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Water Filters

In July, Nobel led a team to two schools near Mae Ramat who had requested funding for the purchase of drinking water for students. The team consisted of former students of the local community development program, Wide Horizons. During their studies, Wide Horizons students learned about making and using natural water filters, and they had used their knowledge to run a small project in the community. Graduates from Wide Horizons work in the community doing various different jobs, but were happily recruited to the cause and volunteered to help bring clean water to two programs, Nah Li Ah Tah, and Maw Taw Lu,  on their free time over the weekend.

Nya Li Ah Hta and Maw Taw Lu Schools are in the plantation areas which were very far from towns. Both schools have difficulties getting clean drinking water, so R2G provided two Bio Sand Water Filters in each school in July. Our purposes are:

  • to educate teachers and boarding house children about what are the water quality (clean and dirty water), and how to make water filter,
  • to reduce the cost of drinking water, and
  • to be sustainable.

The R2G Team performed demonstration, training and filter construction at Nah Li Ah Tah in the morning, producing two water filters there, and then at Maw Taw Lu in the afternoon, producing two water filters there. At both schools, some teachers and almost all boarding students attended our water filter demonstration. Three people demonstrated and taught how to make water filter, and taught people about water quality.  We all worked together with the kids and teachers step by step. Children were so enthusiastic to learn new thing, and they participated us actively.
To make the bio sand water filters, we used the following materials with six different layers:

  • 1st layer: potato-sized stones (2 inches)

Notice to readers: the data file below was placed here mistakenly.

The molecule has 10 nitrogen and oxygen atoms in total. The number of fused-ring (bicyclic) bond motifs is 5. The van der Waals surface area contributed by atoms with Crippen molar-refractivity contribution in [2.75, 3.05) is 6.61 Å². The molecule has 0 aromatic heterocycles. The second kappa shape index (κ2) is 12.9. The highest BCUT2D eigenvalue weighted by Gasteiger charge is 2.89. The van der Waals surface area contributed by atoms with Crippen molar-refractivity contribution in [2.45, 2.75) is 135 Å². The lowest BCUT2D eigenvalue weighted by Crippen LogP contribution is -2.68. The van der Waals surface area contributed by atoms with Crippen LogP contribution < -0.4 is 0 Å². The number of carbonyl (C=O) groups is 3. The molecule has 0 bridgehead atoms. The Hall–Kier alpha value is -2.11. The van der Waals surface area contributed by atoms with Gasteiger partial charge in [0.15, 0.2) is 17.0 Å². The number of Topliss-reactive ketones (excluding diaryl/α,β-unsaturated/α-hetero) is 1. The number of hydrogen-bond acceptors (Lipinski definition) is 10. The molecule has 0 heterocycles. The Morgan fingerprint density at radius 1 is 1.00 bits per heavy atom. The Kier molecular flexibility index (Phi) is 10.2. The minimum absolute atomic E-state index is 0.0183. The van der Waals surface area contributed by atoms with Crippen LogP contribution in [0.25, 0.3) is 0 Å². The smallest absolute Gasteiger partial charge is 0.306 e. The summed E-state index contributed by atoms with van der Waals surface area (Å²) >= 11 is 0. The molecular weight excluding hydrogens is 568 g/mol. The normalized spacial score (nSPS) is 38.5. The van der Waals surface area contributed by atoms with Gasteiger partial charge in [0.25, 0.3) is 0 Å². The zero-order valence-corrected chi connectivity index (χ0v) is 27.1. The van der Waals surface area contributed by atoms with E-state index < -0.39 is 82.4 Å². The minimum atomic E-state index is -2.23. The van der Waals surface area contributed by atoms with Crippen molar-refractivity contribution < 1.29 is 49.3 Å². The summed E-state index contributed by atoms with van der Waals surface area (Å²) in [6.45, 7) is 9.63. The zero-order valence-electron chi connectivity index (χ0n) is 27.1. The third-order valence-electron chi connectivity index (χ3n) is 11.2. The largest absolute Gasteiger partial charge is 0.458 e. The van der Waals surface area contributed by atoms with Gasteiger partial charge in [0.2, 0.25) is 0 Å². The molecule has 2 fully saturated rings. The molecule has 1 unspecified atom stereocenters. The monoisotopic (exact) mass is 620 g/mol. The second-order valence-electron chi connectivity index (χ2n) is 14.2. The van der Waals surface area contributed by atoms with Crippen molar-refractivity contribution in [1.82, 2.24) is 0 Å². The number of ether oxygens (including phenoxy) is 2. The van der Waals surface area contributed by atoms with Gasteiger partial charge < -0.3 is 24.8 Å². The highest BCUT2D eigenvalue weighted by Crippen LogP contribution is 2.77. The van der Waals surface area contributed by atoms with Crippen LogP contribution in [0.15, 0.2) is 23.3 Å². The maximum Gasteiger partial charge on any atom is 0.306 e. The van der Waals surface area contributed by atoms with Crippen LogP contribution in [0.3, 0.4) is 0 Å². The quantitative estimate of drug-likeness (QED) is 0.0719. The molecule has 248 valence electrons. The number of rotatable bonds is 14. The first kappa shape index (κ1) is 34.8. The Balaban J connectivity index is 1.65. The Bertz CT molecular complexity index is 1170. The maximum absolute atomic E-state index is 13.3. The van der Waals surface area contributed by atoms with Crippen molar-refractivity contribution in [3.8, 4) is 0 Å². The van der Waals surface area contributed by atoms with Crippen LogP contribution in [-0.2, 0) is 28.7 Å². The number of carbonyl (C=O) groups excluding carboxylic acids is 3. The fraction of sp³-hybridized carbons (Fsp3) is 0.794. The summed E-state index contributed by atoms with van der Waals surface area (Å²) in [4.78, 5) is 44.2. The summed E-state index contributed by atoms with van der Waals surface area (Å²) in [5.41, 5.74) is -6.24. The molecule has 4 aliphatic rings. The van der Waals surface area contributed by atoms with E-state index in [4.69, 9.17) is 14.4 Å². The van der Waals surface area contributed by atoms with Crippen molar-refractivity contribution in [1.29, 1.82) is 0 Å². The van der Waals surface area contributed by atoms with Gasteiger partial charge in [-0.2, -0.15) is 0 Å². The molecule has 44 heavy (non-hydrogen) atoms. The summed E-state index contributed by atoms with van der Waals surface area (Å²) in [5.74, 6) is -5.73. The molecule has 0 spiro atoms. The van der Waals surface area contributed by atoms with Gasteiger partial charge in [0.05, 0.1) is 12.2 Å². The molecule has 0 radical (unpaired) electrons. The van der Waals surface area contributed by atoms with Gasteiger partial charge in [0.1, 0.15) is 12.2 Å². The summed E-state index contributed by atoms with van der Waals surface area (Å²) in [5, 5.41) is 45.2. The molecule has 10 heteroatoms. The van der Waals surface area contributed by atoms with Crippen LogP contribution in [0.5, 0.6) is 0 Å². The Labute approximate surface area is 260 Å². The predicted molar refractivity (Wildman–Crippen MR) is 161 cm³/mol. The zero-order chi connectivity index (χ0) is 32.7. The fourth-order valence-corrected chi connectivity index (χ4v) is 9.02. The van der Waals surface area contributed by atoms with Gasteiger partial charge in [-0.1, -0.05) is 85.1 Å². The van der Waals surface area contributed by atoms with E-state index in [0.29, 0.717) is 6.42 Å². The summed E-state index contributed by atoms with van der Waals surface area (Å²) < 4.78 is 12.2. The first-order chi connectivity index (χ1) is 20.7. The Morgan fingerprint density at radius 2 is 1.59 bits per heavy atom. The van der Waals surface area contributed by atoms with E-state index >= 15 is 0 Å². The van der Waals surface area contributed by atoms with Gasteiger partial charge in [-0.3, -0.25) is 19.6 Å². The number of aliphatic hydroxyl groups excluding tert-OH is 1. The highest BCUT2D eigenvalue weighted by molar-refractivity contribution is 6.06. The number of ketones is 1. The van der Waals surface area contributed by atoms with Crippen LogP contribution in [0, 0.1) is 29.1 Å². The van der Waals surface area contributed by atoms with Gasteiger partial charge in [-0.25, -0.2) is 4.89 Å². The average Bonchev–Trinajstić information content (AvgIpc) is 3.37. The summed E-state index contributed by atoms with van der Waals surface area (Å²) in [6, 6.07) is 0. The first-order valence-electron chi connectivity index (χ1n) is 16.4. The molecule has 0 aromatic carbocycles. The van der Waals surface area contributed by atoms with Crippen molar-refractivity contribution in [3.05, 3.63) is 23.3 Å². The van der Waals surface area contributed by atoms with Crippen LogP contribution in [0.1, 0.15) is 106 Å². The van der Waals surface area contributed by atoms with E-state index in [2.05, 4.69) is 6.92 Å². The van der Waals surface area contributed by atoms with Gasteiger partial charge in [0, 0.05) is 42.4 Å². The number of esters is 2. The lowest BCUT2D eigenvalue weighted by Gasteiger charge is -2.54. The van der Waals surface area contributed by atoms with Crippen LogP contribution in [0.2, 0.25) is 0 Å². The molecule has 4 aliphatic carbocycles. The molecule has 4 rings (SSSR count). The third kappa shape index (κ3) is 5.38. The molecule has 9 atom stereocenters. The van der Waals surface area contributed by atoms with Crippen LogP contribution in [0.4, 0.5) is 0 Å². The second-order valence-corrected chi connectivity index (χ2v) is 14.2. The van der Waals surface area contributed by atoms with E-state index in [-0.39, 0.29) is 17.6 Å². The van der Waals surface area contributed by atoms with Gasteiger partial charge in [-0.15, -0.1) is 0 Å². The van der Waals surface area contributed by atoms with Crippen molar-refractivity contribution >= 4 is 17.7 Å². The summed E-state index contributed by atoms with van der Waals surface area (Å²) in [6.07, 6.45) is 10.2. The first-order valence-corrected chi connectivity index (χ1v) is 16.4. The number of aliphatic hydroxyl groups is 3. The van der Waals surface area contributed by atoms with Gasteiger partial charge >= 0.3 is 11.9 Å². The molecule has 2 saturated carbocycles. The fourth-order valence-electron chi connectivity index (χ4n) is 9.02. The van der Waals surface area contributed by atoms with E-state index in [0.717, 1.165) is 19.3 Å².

• 2nd layer: slingshot-sized stones (1 inch)
  • 3rd layer: corn-sized stone (2 inches)
  • 4th layer: charcoal (2 inches)
  • 5th layer: coarse sand (3 inches)
  • 6th layer: fine sand (5 inches)

Before we started, the children and teachers and R2G trainers cleaned all of these materials at least ten times each. We demonstrated and taught the method for constructing a filter by making the first filter itself.  Then, the children and teachers made the second water filter themselves. We also taught them about water quality, so that children can identify good and bad water, and they know what kinds of water are safe  to drink.

Clean or good water  

  • water color is clear
  • No taste and odor
  • No bacteria contaminates it
  • No water-borne diseases
  • No toxic or heavy metals

 

 Dirty or bad water

  • Black or red color
  • Smells
  •  Bacteria contaminates it
  •   Toxic contaminates it

 

The R2G Team also educated the students and teachers how do the six layer works, step by step. According to our providing water filters for those schools, it can benefit for children health. Not only they can use it for drinking water but also they can use it for cooking water. It is sustainable because as long as children clean and fill the water tanks, they can get clean water for a long time. Most children and teachers came from Burma especially from Karen State. So, we hoped that those children and teachers also can educate the other people in their places.

2 comments

  1. Gooch

    Great! Amazing!! Beautiful!!! – job you all! I’m so pleased this knowledge was shared with local communities. I’m proud beyond words of my students from Wide Horizons who helped with this project. This is what we studied and worked so hard for. You all are examples of Leaders in Service to Your Communities! Way to go R2G Team!!

  2. claire downes

    Wow! You folks (my Mae Sot housemates) continue to amaze and impress me. Keep up the good work and hope Jen’s departure and Sandy’s leadership are going well. Congratulations to Wide Horizons for continuing to do just that– to widen horizons for others in the community. PS I need some donor info–routing ##, procedures to follow, etc. Thanks.

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